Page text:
Recently I’ve started working with the Coalition to Free Ruchell Magee. On March 17, Ruchell turned 83. He’s been imprisoned for 59 years, and now walks with a walker. He is no threat to society if released. Ruchell was in the Marin County Courthouse on August 7, 1970, the morning Jonathan Jackson took it over in an effort to free his older brother, the internationally known revolutionary prison writer, George Jackson. Ruchell joined Jonathan and was the only survivor of the shooting that ensued. He has been locked up ever since and denied parole 13 times. On March 19, the Coalition to Free Ruchell Magee held a webinar for Ruchell for his 83rd birthday, which was a terrific event full of information and plans for building the campaign to Free Ruchell. (For information about his case, please visit: www.freeruchellmagee.org.)
Below are two ways to stream this historic webinar, plus
• a petition you can sign
• a portal to send a letter to Governor Newsom
• a Donate button to support his campaign
• a link to our campaign website.
Please take a moment and help.
Note: We will soon have t-shirts to sell to raise money for legal expenses.
Here is the YouTube link to view the March 19 Webinar:
Here is the Facebook link:
Sign the petition to Free Ruchell:
Write to Governor Newsom’s office:
No one ever hurt their eyes by looking on the bright side
Tell Congress to Help #FreeDanielHale
U.S. Air Force veteran, Daniel Everette Hale has recently completed his first year of a 45-month prison sentence for exposing the realities of U.S drone warfare. Daniel Hale is not a spy, a threat to society, or a bad faith actor. His revelations were not a threat to national security. If they were, the prosecution would be able to identify the harm caused directly from the information Hale made public. Our members of Congress can urge President Biden to commute Daniel's sentence! Either way, Daniel deserves to be free.
Sign the petition:
If extradited to the United States, Julian Assange, father of two young British children, would face a sentence of 175 years in prison merely for receiving and publishing truthful information that revealed US war crimes.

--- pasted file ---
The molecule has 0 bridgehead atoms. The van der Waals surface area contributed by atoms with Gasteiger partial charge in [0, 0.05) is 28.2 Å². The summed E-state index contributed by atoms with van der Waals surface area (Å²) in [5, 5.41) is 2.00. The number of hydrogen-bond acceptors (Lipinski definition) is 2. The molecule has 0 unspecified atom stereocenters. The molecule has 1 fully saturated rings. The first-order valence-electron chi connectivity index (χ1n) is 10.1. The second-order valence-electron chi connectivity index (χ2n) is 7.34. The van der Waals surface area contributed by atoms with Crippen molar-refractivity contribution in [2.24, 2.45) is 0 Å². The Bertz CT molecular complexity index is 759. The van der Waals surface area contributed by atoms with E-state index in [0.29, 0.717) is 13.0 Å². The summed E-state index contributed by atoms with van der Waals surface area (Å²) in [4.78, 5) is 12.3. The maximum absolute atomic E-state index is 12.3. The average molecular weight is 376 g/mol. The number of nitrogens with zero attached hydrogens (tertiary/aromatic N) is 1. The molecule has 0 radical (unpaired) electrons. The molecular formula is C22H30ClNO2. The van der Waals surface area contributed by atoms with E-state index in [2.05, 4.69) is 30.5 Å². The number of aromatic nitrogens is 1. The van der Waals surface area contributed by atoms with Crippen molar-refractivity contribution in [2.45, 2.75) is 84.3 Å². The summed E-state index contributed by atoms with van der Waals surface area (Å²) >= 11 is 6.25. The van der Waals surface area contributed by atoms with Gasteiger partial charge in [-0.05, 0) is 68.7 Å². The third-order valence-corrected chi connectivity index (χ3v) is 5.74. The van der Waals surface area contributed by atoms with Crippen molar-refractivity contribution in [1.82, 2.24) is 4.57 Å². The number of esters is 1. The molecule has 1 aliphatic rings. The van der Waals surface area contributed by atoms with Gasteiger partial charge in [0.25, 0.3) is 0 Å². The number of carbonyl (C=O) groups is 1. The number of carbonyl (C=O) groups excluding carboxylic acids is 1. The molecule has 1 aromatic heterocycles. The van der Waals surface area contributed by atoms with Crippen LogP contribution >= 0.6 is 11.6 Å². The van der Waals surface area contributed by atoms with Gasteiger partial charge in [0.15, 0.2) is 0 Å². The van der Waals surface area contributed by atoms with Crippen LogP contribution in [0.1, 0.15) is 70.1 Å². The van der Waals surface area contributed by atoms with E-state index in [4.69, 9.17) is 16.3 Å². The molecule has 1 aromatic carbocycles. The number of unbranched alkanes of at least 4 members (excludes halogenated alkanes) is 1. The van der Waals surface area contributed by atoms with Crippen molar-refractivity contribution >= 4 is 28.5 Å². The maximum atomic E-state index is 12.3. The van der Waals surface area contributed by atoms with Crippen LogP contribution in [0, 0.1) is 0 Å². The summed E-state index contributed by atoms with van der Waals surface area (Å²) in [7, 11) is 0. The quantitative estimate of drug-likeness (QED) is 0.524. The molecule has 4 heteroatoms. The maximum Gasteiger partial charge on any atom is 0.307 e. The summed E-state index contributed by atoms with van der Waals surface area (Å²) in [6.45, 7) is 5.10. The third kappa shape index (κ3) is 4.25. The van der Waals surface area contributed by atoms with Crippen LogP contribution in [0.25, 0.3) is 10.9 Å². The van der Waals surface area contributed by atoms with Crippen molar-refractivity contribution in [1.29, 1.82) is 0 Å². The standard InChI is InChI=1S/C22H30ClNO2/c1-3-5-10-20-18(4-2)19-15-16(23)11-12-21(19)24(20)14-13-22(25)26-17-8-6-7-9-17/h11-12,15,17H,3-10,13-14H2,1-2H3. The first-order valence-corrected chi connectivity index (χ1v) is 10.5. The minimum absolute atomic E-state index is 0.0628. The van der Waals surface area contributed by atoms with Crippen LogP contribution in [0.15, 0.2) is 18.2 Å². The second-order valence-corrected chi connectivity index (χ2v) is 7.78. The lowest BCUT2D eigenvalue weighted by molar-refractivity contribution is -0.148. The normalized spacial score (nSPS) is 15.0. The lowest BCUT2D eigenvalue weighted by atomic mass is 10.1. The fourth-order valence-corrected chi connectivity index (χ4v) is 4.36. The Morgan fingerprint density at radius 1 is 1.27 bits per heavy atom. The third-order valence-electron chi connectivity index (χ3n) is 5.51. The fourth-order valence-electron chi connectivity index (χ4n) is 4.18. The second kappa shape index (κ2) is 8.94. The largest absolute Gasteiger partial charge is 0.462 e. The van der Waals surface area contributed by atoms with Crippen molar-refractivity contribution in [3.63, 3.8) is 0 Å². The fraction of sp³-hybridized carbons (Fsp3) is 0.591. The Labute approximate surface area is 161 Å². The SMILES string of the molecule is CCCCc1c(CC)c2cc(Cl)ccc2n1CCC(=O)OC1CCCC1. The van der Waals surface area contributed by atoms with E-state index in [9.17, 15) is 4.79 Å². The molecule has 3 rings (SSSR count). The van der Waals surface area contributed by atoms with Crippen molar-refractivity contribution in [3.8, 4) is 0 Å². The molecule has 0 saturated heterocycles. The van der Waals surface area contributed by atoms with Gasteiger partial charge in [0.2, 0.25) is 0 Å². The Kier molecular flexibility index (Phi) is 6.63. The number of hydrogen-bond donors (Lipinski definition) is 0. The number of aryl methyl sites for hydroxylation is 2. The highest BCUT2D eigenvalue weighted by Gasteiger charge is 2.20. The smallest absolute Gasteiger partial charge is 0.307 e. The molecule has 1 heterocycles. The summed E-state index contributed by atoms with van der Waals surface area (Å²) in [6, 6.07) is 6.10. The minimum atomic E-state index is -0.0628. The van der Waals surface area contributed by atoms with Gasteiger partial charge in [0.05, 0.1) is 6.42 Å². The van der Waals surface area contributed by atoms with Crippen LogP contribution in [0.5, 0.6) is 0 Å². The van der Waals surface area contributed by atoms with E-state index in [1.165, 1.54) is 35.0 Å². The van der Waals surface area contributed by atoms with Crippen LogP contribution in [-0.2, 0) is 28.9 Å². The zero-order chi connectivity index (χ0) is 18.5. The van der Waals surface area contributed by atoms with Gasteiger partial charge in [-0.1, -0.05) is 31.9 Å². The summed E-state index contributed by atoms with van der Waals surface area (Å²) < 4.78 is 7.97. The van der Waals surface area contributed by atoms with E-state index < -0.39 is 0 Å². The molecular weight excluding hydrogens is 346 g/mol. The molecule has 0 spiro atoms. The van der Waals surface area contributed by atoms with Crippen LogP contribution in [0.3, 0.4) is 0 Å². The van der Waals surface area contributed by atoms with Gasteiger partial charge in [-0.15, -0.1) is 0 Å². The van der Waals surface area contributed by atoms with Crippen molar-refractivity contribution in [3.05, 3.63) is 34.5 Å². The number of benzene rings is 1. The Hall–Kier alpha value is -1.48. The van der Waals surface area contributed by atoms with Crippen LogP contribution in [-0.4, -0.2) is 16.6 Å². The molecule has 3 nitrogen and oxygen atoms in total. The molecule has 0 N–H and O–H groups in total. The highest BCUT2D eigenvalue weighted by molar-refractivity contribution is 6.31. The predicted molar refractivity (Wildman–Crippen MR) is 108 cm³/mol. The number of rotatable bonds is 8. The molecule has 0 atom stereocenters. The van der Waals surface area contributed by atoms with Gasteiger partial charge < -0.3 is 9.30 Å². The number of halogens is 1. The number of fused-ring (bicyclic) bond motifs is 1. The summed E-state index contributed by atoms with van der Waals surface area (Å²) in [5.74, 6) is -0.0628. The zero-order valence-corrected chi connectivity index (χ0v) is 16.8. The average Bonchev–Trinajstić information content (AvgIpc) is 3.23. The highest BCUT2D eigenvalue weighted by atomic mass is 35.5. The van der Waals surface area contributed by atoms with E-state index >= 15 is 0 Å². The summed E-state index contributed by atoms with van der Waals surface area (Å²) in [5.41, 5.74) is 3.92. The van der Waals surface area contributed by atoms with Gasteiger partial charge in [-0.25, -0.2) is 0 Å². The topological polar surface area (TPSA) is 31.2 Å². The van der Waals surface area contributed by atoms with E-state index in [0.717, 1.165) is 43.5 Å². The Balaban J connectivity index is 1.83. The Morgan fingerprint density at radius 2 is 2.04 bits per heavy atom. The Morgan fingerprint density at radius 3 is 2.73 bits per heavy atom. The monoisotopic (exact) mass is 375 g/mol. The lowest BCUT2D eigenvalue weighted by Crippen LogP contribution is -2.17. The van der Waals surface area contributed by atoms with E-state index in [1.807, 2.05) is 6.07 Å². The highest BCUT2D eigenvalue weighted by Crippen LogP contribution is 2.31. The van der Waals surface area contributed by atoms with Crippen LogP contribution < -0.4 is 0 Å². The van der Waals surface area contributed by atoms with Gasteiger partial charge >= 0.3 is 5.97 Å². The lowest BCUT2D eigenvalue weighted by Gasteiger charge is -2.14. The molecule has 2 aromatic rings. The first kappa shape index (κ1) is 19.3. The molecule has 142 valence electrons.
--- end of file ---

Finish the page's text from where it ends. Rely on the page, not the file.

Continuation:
UK District Judge Vanessa Baraitser has ruled that "it would be oppressive to extradite him to the United States of America".
Amnesty International states, “Were Julian Assange to be extradited or subjected to any other transfer to the USA, Britain would be in breach of its obligations under international law.”
Human Rights Watch says, “The only thing standing between an Assange prosecution and a major threat to global media freedom is Britain. It is urgent that it defend the principles at risk.”
The NUJ has stated that the “US charges against Assange pose a huge threat, one that could criminalise the critical work of investigative journalists & their ability to protect their sources”.
Julian will not survive extradition to the United States.
The UK is required under its international obligations to stop the extradition. Article 4 of the US-UK extradition treaty says: "Extradition shall not be granted if the offense for which extradition is requested is a political offense."
The decision to either Free Assange or send him to his death is now squarely in the political domain. The UK must not send Julian to the country that conspired to murder him in London.
The United Kingdom can stop the extradition at any time. It must comply with Article 4 of the US-UK Extradition Treaty and Free Julian Assange.
Laws are created to be followed
by the poor.
Laws are made by the rich
to bring some order to exploitation.
The poor are the only law abiders in history.
When the poor make laws
the rich will be no more.
—Roque Dalton Presente!
(May 14, 1935 – Assassinated May 10, 1975)
 Roque Dalton was a Salvadoran poet, essayist, journalist, political activist, and intellectual. He is considered one of Latin America's most compelling poets.
“In His Defense” The People vs. Kevin Cooper
A film by Kenneth A. Carlson
Teaser is now streaming at:
Posted by: Death Penalty Focus Blog, January 10, 2022
“In his Defense,” a documentary on the Kevin Cooper case, is in the works right now, and California filmmaker Kenneth Carlson has released a teaser for it on CarlsonFilms.com
Just over seven months ago, California Gov. Gavin Newsom ordered an independent investigation of Cooper’s death penalty case. At the time, he explained that, “In cases where the government seeks to impose the ultimate punishment of death, I need to be satisfied that all relevant evidence is carefully and fairly examined.”
That investigation is ongoing, with no word from any of the parties involved on its progress.